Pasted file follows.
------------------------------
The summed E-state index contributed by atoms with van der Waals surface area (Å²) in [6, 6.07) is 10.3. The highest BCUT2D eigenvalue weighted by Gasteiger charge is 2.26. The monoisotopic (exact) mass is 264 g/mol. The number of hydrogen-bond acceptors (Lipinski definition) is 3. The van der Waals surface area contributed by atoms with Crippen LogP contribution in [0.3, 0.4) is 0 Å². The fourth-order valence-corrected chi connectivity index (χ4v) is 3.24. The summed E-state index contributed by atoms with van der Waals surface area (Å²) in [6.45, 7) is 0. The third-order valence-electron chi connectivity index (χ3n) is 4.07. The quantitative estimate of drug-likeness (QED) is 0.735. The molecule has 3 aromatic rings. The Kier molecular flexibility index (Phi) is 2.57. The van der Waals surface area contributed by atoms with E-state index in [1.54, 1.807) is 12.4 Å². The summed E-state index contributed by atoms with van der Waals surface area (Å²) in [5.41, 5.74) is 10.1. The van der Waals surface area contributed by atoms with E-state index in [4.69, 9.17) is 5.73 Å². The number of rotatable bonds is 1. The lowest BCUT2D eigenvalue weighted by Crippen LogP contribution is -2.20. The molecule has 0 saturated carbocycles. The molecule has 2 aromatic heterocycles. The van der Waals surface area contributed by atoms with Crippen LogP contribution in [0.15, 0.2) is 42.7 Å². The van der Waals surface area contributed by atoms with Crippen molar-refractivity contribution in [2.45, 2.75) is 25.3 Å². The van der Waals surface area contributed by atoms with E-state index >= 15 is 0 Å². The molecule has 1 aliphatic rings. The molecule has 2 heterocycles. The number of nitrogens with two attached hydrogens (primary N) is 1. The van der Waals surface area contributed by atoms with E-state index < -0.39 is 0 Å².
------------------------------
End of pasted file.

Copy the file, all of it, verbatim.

The summed E-state index contributed by atoms with van der Waals surface area (Å²) in [6, 6.07) is 10.3. The highest BCUT2D eigenvalue weighted by Gasteiger charge is 2.26. The monoisotopic (exact) mass is 264 g/mol. The number of hydrogen-bond acceptors (Lipinski definition) is 3. The van der Waals surface area contributed by atoms with Crippen LogP contribution in [0.3, 0.4) is 0 Å². The fourth-order valence-corrected chi connectivity index (χ4v) is 3.24. The summed E-state index contributed by atoms with van der Waals surface area (Å²) in [6.45, 7) is 0. The third-order valence-electron chi connectivity index (χ3n) is 4.07. The quantitative estimate of drug-likeness (QED) is 0.735. The molecule has 3 aromatic rings. The Kier molecular flexibility index (Phi) is 2.57. The van der Waals surface area contributed by atoms with E-state index in [1.54, 1.807) is 12.4 Å². The summed E-state index contributed by atoms with van der Waals surface area (Å²) in [5.41, 5.74) is 10.1. The van der Waals surface area contributed by atoms with E-state index in [4.69, 9.17) is 5.73 Å². The number of rotatable bonds is 1. The lowest BCUT2D eigenvalue weighted by Crippen LogP contribution is -2.20. The molecule has 0 saturated carbocycles. The molecule has 2 aromatic heterocycles. The van der Waals surface area contributed by atoms with Crippen LogP contribution in [0.15, 0.2) is 42.7 Å². The van der Waals surface area contributed by atoms with Crippen molar-refractivity contribution in [2.45, 2.75) is 25.3 Å². The van der Waals surface area contributed by atoms with E-state index >= 15 is 0 Å². The molecule has 1 aliphatic rings. The molecule has 2 heterocycles. The number of nitrogens with two attached hydrogens (primary N) is 1. The van der Waals surface area contributed by atoms with E-state index < -0.39 is 0 Å².